All the Angles
From the minutia to the big picture, Deborah J. Caruso has it covered
Published in 2020 Indiana Super Lawyers magazine
on February 24, 2020
Updated on April 1, 2020
On Sept. 6, 2016, the Carmel-based ITT Educational Services, Inc., one of the nation’s largest for-profit post-secondary educators, abruptly closed, shuttering nearly 140 ITT Technical Institute campuses in more than three dozen states. The closure resulted in 8,000 employee layoffs and left 40,000 students in limbo. Ten days later, ITT filed Chapter 7 bankruptcy.
Deborah J. Caruso of Rubin & Levin in Indianapolis was appointed the bankruptcy trustee by the U.S. Trustee’s office.
“I was given the keys and five people—[including] in-house counsel, HR and financial reporting—to talk to for two weeks,” she says. “The ITT case is the largest Chapter 7 filed in Indiana and the largest for-profit educational Chapter 7 case filed in the country. Life as I knew it took a drastic turn.”
It wasn’t the first detour Caruso’s life has taken. Upon earning a degree in forensic science from Indiana University in 1978, she hoped to enter the criminal justice field and pursue a career as a probation officer or work with young people in detention centers. But she was quickly forced to revise her plan.
“The forensic science job market was not very good,” she says. “I remember going to Indianapolis and applying for a job as a probation officer and they said that there were no jobs and I would make $5,000 a year.” On the drive back to Bloomington, Caruso contemplated her future and decided law school might be a viable option.
An internship in a crime lab near her hometown of Chicago solidified that choice. “We would get significant murder cases and a lot of drug arrests. I would come in on a Monday and there’d be five or six murders all lined up with bloody mattresses or clothes,” says Caruso. “My job was actually to burn all of the old drug evidence on Tuesdays. It was interesting, but I don’t have a real science background [and it wasn’t] something I was going to do long-term.”
So she enrolled at Indiana University Law School to pursue a new long-term plan: criminal law. Then more detours. A clerkship introduced her to bankruptcy law. And when she graduated and started a 35-year stint with Dale, Eckerle & Eke (now known as Dale & Eke), she unexpectedly received a crash course in it. “I was pretty much a general practitioner,” says Caruso. “Then the farm crisis hit right when I started practicing in the early 1980s, and I really got to learn bankruptcy.”
In 1997, she applied to the United States Trustee Program and was selected as the first female trustee for the Southern District of Indiana. From there, Caruso shifted her focus to trustee and bankruptcy work as well as commercial litigation—a path she continued when joining Rubin & Levin in 2016.
While the closures and filing in the ITT bankruptcy happened quickly, the company had faced years of mounting pressure and scrutiny following lawsuits and charges by the Department of Education, Consumer Financial Protection Bureau, Securities and Exchange Commission and several state attorneys general. Allegations ranged from misleading students about tuition costs and job placement rates to utilizing high-pressure sales tactics and failing to accurately report the company’s financial standing to investors.
In August 2016, already under heightened cash monitoring and financial oversight, the DOE banned the school from admitting new students who relied on federal student aid. Weeks later, Caruso was handed the keys and a bank account containing just $300,000. With real estate nationwide and monthly rent payments of $3 million, time was of the essence.
“Luckily, ITT owned 31 pieces of property and had equity in them,” Caruso says. “We borrowed against [those and took] a $6 million line of credit. That was a big risk. If we had not borrowed that money, we would have been stuck with no funds to do anything.”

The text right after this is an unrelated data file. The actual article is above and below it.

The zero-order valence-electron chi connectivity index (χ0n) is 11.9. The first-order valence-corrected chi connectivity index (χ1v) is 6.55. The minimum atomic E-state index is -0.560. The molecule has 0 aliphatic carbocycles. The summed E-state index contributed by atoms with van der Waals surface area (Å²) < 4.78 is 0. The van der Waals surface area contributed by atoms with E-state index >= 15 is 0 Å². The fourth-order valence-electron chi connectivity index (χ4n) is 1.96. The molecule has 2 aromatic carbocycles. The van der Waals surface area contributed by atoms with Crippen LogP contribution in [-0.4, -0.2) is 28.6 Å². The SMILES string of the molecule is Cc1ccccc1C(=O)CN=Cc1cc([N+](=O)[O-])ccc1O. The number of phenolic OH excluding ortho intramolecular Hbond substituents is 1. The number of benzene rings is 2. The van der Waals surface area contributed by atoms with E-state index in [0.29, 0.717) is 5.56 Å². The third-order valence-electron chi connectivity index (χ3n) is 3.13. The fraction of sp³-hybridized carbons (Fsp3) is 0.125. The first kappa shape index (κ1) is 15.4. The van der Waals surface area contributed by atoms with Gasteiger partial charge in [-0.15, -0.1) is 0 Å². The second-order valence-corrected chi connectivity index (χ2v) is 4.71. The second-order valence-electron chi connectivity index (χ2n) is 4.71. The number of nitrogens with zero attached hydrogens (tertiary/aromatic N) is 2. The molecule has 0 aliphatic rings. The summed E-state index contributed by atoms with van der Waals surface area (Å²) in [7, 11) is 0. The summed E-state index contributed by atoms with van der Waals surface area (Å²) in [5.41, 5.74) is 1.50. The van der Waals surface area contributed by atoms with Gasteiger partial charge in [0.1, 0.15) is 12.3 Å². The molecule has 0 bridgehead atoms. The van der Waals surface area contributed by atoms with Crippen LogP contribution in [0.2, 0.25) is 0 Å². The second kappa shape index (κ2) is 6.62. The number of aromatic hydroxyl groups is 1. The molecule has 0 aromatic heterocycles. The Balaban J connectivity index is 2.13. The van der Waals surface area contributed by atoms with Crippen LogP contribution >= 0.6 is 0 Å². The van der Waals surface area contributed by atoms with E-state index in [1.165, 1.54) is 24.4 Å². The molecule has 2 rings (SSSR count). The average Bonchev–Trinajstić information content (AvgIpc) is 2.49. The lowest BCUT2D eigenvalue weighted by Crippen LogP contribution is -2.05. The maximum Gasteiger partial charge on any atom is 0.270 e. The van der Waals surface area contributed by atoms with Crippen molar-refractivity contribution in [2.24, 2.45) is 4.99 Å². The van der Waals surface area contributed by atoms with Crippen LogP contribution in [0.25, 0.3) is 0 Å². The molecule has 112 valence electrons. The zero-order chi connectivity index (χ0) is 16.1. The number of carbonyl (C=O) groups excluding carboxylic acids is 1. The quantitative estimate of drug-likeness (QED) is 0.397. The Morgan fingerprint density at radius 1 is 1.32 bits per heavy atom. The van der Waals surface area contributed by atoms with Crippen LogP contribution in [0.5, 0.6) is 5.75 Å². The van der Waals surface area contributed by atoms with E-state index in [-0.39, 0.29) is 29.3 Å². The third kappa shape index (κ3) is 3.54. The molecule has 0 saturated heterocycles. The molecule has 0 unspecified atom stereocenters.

Caruso hired property managers to maintain the real estate and liquidators to clear all campus buildings. Within three weeks, everything had been removed from the facilities and was either pending sale or situated safely in storage—a logistical feat in and of itself. Kyle A. Lonergan, principal at McKool Smith in New York City and outside counsel on two ITT matters, sums up Caruso’s strategy: “She gets things done and gets results.”
Furniture, books, lab supplies and other personal property were distributed to six auction sites around the country and sold for almost $3 million. Computers and IT equipment, enough to fill three football fields, were amassed in an Indiana warehouse—all except the systems required to maintain data. When 24 terabytes of ITT emails were discovered in the cloud, Caruso sued Microsoft to ensure preservation. “There was a possibility that they were just going to delete them. We had to file a motion for an emergency hearing,” she says.
“And then we started working on what I thought was the most important part of this case: the significant effect on the students,” she adds. Thousands of calls had been pouring in to Rubin & Levin from and on behalf of frantic students, eager to access transcripts to facilitate transfers to another school or apply for jobs.
While the distribution of records was expected to be challenging due to the sheer number of students, the reality was much worse. “I didn’t expect the transcripts to be in such disarray. ITT only had digitally stored transcripts from 2001 forward. The rest were just shoved in boxes [or] filing cabinets,” says Caruso. “These were people’s lives. If Bob Smith called me and said, ‘I need my transcripts from 1990,’ you really had no way of finding it for him.”
Eventually, a database dating back to 1992 was found and the information made available to affected states as were the remaining paper transcripts, which were sorted and digitized as part of an extensive mediation process. All told, it was about 40,000 boxes of records. Now each state has the ability to fulfill its residents’ record requests.
Then there were the loans. “When a student goes to school, the government will give them 90% and then they have to go find the 10% from another source,” says Caruso. “ITT was that source for a while.” Besides the loans made through the school itself, two consortiums of banks and credit unions issued private loans through lending programs known as PEAKS and CUSO.
“Students had trouble transferring their credits or finding another [school],” she says. “Some of them didn’t have jobs and were having a difficult time paying off their student loans and felt that they really didn’t get the education that was promised to them.”